with a laugh.  But Kathy Calkins attends all of his races, too. 

Buzz said driving for his dad has had its good and bad points.

They learned the racing business together after his father moved over to the ownership side.

"We made mistakes and had fun," Buzz said.

Said Brad Calkins: "It's created some problems. I've tried to keep my objectivity, but sometimes I've gone overboard where I might not with another driver."

Buzz drove three seasons in Indy Lights, but an opportunity to advance to a seat in an Indy-style car did not arise. Then, Indianapolis Motor Speedway President Tony George announced the formation of the Indy Racing League. Engineer Anderson suggested that Bradley Motorsports become a part of it.

"He popped the idea," Buzz said. "I was in transition, ready to move up, and asking, 'What was the next step?' This was a perfect fit. Anderson said it was a good thing, and we decided to do it."

The team purchased the best equipment available, including a 1995 Reynard-Ford Cosworth race car. Then Calkins went out and put his name in the record book as the first IRL winner.

"That definitely was above our expectations," he said.

Last winter there were indications Buzz would depart the family team and drive elsewhere, but eventually it was decided he would stay in the fold. Still, the subject comes up regularly as a means of furthering his career.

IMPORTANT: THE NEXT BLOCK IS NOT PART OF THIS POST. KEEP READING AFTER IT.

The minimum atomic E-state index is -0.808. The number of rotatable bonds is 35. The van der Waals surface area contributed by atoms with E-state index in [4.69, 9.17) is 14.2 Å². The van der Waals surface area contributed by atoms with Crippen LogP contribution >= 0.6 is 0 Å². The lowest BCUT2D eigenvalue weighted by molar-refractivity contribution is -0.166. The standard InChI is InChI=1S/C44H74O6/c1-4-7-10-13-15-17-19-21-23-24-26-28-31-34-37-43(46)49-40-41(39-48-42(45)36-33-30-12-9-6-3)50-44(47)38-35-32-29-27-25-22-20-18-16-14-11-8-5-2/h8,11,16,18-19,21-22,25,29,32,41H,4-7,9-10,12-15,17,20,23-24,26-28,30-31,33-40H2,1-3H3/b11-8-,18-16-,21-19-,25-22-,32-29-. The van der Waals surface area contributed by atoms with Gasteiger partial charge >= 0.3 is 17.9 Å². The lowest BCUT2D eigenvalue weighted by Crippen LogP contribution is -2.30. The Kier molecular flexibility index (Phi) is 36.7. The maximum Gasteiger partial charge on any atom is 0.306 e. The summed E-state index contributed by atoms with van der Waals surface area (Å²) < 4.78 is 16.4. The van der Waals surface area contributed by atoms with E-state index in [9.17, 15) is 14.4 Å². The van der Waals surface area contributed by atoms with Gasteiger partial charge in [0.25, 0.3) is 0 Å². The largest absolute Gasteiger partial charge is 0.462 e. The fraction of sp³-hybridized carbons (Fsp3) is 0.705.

"That is something that has been discussed a bunch," Buzz said. "It's something I've looked at.

"If the opportunity comes, I think dad will be all for me. But so far, I've had nothing (offered) that would get us in a better position."

Brad Calkins knows that day will eventually come, and he said he will encourage Buzz to take the ride.

"Who knows, if he does leave, and I can get some more financing, I'll get another driver and go out and try to beat him," Brad Calkins said.

RADISSON 200 NOTEBOOK

Event schedule: The second annual Radisson 200 is scheduled to start at 2 p.m. (MDT) Aug. 16. PPG Pole qualifying starts at noon Aug. 15. Pep Boys IRL practice sessions will start at 11 a.m. and 2 p.m. Aug. 14, and 9:30 a.m. and 4:30 p.m. Aug. 15.

Broadcast schedule: The Radisson 200 will be televised live on ABC at 4 p.m. (EDT) Aug. 16. PPG Pole qualifying will be televised live on SpeedVision at 2 p.m. (EDT) Aug. 15.

The IMS Radio Network will broadcast the race live at 4 p.m. (EDT) Aug. 16, with a prerace show starting at 3:30 p.m. A 30-minute qualifying highlights show will start at 5:30 p.m. (EDT) Aug. 15.

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About this article
Series IndyCar
Drivers Buzz Calkins , Jimmy Kite , Tony George